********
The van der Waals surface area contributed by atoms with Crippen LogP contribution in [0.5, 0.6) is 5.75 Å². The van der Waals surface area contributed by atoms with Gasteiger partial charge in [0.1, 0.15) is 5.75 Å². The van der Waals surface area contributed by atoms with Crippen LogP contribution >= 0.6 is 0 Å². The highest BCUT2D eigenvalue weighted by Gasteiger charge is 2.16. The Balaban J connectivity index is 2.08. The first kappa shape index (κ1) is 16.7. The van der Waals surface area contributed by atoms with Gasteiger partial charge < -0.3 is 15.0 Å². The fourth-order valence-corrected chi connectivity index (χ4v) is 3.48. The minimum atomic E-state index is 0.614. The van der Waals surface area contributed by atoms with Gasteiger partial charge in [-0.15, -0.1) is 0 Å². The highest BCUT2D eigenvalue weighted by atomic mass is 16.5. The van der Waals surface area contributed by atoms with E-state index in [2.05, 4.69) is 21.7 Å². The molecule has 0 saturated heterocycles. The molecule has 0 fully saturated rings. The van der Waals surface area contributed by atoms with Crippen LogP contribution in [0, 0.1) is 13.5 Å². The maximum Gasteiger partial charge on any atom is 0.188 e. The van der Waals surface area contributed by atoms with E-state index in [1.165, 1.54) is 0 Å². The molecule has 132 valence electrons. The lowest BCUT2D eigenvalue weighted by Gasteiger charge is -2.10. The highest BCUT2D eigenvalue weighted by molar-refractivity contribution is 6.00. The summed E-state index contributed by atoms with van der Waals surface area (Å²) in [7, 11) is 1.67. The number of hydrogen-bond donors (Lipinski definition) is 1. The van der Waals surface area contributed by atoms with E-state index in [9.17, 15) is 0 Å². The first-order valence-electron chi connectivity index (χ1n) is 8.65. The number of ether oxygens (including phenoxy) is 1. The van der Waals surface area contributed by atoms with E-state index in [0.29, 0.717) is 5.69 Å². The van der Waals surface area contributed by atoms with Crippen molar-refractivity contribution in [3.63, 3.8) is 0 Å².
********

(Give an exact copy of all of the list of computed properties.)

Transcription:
The van der Waals surface area contributed by atoms with Crippen LogP contribution in [0.5, 0.6) is 5.75 Å². The van der Waals surface area contributed by atoms with Gasteiger partial charge in [0.1, 0.15) is 5.75 Å². The van der Waals surface area contributed by atoms with Crippen LogP contribution >= 0.6 is 0 Å². The highest BCUT2D eigenvalue weighted by Gasteiger charge is 2.16. The Balaban J connectivity index is 2.08. The first kappa shape index (κ1) is 16.7. The van der Waals surface area contributed by atoms with Gasteiger partial charge < -0.3 is 15.0 Å². The fourth-order valence-corrected chi connectivity index (χ4v) is 3.48. The minimum atomic E-state index is 0.614. The van der Waals surface area contributed by atoms with Gasteiger partial charge in [-0.15, -0.1) is 0 Å². The highest BCUT2D eigenvalue weighted by atomic mass is 16.5. The van der Waals surface area contributed by atoms with E-state index in [2.05, 4.69) is 21.7 Å². The molecule has 0 saturated heterocycles. The molecule has 0 fully saturated rings. The van der Waals surface area contributed by atoms with Crippen LogP contribution in [0, 0.1) is 13.5 Å². The maximum Gasteiger partial charge on any atom is 0.188 e. The van der Waals surface area contributed by atoms with E-state index in [1.165, 1.54) is 0 Å². The molecule has 132 valence electrons. The lowest BCUT2D eigenvalue weighted by Gasteiger charge is -2.10. The highest BCUT2D eigenvalue weighted by molar-refractivity contribution is 6.00. The summed E-state index contributed by atoms with van der Waals surface area (Å²) in [7, 11) is 1.67. The number of hydrogen-bond donors (Lipinski definition) is 1. The van der Waals surface area contributed by atoms with E-state index in [9.17, 15) is 0 Å². The first-order valence-electron chi connectivity index (χ1n) is 8.65. The number of ether oxygens (including phenoxy) is 1. The van der Waals surface area contributed by atoms with E-state index in [0.29, 0.717) is 5.69 Å². The van der Waals surface area contributed by atoms with Crippen molar-refractivity contribution in [3.63, 3.8) is 0 Å².